Even though he avoided overexposure to "strong" players, there were others whom Griffin listened to — Fats Navarro, Dizzy Gillespie ("always"), Elmo Hope, Wardell Gray, Sonny Stitt, Ben Webster ("the ferociousness of Ben"), Coleman Hawkins, and Lester Young ("He didn't play with fire, but he was so relaxed . . . the way he'd bend notes ... he just swung").

But even with his studied avoidance of strong players and the consequent emergence of his own style, Griffin is not content with his playing. "Somebody can tape something I play one night, and I can listen to it the next night and think it's okay. But later, I'll pick it to pieces. I've never been satisfied with anything I've done.

"I'm searching for something, and I don't have a clear idea what I'm looking for. The more I learn, the more there is that I know I don't know.”

Maturity comes when you realize your limitations as well as your strengths. Johnny Griffin today is a mature person. His search for a nebulous "something" could conceivably end with a large group of his own. His latest Riverside record, The Big Soul Band, and his plans for more big band recordings would indicate this. Whatever his "something" turns out to be, it will be vital, fiery music, firmly rooted in the present.                  

January 5, 1961

Down Beat

Friday, February 26, 2016

Ken Burns Jazz - A Retrospective Review - Part 2B

© -  Steven A. Cerra - copyright protected; all rights reserved.


“Ken Burns Jazz has an unwholesome preoccupation with heroin addiction. One odious sequence shows a young man sticking a needle into his arm. An elder musician said, "It makes us look like a bunch of drunks and dopers." It shows nothing of the gracious (and sometimes wealthy) lives lived by Benny Carter, John Lewis, Gerry Mulligan, Ella Fitzgerald, Oscar Peterson, Clark Terry, and many more, nor does it show the remarkably long list of addicts who, like Mulligan, kicked the habit. In this it is deeply, grimly, morbidly misleading.” 
- Gene Lees, Jazz author, essayist and publisher


“Wynton Marsalis shares Burns's long-standing propensity for overstatement in the service of high ideals. Burns lets Marsalis and others get away with so much in Jazz — presenting the character and motivations of long-dead musicians, for example, without distinguishing between legend and actual memory — that his methods as a documentarian are open to question, along with his credentials as a social historian.”
- Francis Davis, Jazz author, critic, essayist


We continued our retrospective review of Ken Burns PBS television series on the subject of Jazz with the following pieces by Terry Teachout, Jazz author, critic and former bassist, Francis Davis, a Jazz author who frequently writes for The Atlantic Monthly magazine, Don Heckman the Jazz columnist for the Los Angeles Times and Ken Downey with The Seattle Weekly.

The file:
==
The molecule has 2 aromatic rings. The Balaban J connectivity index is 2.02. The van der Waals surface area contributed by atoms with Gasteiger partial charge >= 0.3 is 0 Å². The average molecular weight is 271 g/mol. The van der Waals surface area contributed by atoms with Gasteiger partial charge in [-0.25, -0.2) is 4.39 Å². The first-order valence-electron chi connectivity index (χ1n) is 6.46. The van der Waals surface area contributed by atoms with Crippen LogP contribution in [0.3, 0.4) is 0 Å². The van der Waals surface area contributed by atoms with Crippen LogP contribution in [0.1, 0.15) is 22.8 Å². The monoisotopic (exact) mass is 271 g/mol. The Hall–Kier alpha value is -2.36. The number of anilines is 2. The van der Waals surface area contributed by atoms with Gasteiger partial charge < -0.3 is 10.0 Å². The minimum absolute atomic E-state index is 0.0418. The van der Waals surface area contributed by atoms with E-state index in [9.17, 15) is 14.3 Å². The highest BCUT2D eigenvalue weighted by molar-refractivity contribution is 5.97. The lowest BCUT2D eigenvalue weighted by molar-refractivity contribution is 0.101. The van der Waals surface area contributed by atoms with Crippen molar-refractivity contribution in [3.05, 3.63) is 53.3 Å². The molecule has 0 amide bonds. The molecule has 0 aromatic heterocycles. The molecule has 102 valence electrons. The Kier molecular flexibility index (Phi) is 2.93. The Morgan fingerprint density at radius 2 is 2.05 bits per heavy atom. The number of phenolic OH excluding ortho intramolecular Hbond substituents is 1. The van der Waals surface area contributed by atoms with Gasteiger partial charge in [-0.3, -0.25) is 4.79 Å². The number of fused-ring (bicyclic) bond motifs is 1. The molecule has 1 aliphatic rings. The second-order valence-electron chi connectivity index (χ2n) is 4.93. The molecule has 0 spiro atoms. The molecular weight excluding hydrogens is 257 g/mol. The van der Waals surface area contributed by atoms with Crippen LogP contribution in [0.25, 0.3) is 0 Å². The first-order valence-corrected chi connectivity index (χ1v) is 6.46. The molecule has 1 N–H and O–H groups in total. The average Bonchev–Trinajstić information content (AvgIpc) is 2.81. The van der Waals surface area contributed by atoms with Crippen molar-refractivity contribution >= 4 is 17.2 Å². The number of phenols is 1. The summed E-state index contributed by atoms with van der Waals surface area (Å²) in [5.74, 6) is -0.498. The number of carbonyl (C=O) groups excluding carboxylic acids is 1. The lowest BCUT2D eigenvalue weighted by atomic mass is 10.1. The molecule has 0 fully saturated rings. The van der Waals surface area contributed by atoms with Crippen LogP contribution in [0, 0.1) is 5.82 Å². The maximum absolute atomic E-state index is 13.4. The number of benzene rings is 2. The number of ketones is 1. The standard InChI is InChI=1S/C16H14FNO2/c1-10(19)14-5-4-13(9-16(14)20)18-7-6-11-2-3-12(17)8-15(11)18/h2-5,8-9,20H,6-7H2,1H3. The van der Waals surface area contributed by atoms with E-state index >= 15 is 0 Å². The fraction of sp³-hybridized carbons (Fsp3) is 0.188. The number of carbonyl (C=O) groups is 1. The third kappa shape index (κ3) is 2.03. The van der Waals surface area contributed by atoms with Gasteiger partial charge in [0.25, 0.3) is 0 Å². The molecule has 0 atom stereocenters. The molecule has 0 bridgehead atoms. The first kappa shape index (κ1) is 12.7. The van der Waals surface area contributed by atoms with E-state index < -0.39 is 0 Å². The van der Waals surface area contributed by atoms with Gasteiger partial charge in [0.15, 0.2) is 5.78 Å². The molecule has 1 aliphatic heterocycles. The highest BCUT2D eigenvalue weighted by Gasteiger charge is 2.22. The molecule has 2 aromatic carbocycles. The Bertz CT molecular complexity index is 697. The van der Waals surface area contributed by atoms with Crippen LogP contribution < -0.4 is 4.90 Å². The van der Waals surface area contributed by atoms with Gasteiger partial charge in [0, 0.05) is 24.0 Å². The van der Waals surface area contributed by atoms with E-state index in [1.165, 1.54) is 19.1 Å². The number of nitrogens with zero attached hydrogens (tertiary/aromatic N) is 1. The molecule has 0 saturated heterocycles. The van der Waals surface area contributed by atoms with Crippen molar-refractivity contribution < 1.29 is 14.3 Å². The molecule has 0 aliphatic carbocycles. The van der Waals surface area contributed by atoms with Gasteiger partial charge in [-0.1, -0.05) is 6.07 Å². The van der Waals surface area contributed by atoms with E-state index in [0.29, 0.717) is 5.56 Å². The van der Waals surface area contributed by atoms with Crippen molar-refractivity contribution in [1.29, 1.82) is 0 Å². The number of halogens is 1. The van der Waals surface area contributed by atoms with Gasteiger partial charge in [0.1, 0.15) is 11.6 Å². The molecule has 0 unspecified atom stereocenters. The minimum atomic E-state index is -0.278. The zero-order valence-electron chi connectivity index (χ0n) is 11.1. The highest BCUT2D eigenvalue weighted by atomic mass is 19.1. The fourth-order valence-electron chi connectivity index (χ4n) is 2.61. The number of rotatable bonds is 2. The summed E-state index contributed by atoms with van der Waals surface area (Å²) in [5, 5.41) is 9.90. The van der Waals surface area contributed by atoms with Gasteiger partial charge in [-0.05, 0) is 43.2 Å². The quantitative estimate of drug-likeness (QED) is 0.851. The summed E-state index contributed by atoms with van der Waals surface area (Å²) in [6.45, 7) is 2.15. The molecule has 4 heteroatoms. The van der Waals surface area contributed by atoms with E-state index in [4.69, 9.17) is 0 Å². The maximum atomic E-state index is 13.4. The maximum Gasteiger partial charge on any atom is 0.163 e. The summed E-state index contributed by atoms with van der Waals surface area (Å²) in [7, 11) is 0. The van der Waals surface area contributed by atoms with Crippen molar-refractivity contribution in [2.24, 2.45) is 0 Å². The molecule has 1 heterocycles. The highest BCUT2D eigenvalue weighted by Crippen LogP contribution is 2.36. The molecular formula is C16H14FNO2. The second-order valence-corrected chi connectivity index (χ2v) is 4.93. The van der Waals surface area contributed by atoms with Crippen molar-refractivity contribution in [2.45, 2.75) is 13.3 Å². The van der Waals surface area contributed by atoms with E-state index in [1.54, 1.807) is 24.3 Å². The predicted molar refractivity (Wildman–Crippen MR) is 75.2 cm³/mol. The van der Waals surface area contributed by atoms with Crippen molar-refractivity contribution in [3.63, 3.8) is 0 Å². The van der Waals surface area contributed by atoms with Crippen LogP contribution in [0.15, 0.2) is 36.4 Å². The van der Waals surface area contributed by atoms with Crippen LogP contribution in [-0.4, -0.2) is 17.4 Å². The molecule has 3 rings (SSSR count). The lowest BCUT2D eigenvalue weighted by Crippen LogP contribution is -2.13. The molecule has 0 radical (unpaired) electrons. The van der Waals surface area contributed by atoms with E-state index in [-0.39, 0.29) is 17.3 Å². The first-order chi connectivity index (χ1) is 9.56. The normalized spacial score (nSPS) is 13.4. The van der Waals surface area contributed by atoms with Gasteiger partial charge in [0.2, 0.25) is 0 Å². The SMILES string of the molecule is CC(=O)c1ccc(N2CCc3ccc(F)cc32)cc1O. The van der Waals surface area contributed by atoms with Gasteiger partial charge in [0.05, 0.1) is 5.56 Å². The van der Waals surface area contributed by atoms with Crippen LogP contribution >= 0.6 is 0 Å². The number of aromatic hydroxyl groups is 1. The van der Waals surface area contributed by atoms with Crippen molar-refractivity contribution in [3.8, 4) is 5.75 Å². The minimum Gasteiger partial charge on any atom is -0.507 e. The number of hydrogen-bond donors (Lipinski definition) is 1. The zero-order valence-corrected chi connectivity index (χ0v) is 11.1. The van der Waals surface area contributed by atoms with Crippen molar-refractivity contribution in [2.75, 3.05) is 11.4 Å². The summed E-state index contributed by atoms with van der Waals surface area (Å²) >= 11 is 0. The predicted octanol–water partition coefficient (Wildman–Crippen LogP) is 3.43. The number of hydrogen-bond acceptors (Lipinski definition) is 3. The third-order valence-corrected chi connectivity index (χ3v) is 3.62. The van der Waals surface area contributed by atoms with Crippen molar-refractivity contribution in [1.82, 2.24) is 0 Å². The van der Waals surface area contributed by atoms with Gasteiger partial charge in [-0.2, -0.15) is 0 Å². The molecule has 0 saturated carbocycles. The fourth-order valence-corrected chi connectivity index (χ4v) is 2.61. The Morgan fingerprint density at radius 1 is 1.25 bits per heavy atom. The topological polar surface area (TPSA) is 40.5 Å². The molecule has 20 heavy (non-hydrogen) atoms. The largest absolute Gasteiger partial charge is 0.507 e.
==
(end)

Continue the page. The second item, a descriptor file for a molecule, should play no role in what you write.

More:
Terry Teachout


“By his own admission, Ken Burns knew little about jazz when he undertook to tell its long, complicated story. Hence it should come as no surprise that Jazz has little of interest to say about the music with which it is nominally concerned. I find it revealing that Mr. Burns rarely allows any piece of music to play more than a few seconds, uninterrupted by the distracting chatter of a talking head (usually Wynton Marsalis).


Instead, he gives us hour upon hour of garrulous anecdotage and gaseous generalizations, many of the latter seemingly intended to suggest that jazz was less a musical phenomenon than a sociological one.


"Jazz" says Mr. Burns, "necessarily becomes a story about race relations and prejudice, about minstrelsy and Jim Crow, lynching and civil rights." That may be what Jazz is but it's not what jazz was. Of course you cannot properly tell the story of jazz without closely examining its cultural context, but to treat the aesthetic achievements of geniuses like Louis Armstrong and Duke Ellington as mere opportunities for historical point-making is to distort them beyond recognition. Jazz is neither a war nor a sport — it is an art form, one significant enough to be chronicled in its own right and on its own terms, something that Jazz scarcely even attempts to do.”


Francis Davis


After remarking that he found the series “enjoyable television,” Davis went on to make these observations about Ken Burns Jazz:


A few seconds into the first episode the trumpeter Wynton Marsalis — a senior creative consultant on the series who is onscreen so much that he might as well have been given star billing — informs us that "jazz music objectifies America" and gives us "a painless way of understanding ourselves." His declaration is followed by a montage of the music's major figures over which the actor Keith David, reading copy supplied by Geoffrey C. Ward (who also co-wrote the scripts for Burns's two previous series) is an "improvisational act, making itself up as it goes along, just like the country that gave it birth." The lecture continues throughout the series, delivered by Marsalis and others. Close to the end, Marsalis restates the theme with a little extra spin, as he might with a melody to conclude a performance with his band. Jazz "gives us a glimpse into what America is going to be when it becomes itself," he says, talking in the way that presidential candidates are prone to do — as if believing that democracy is a form of existentialism.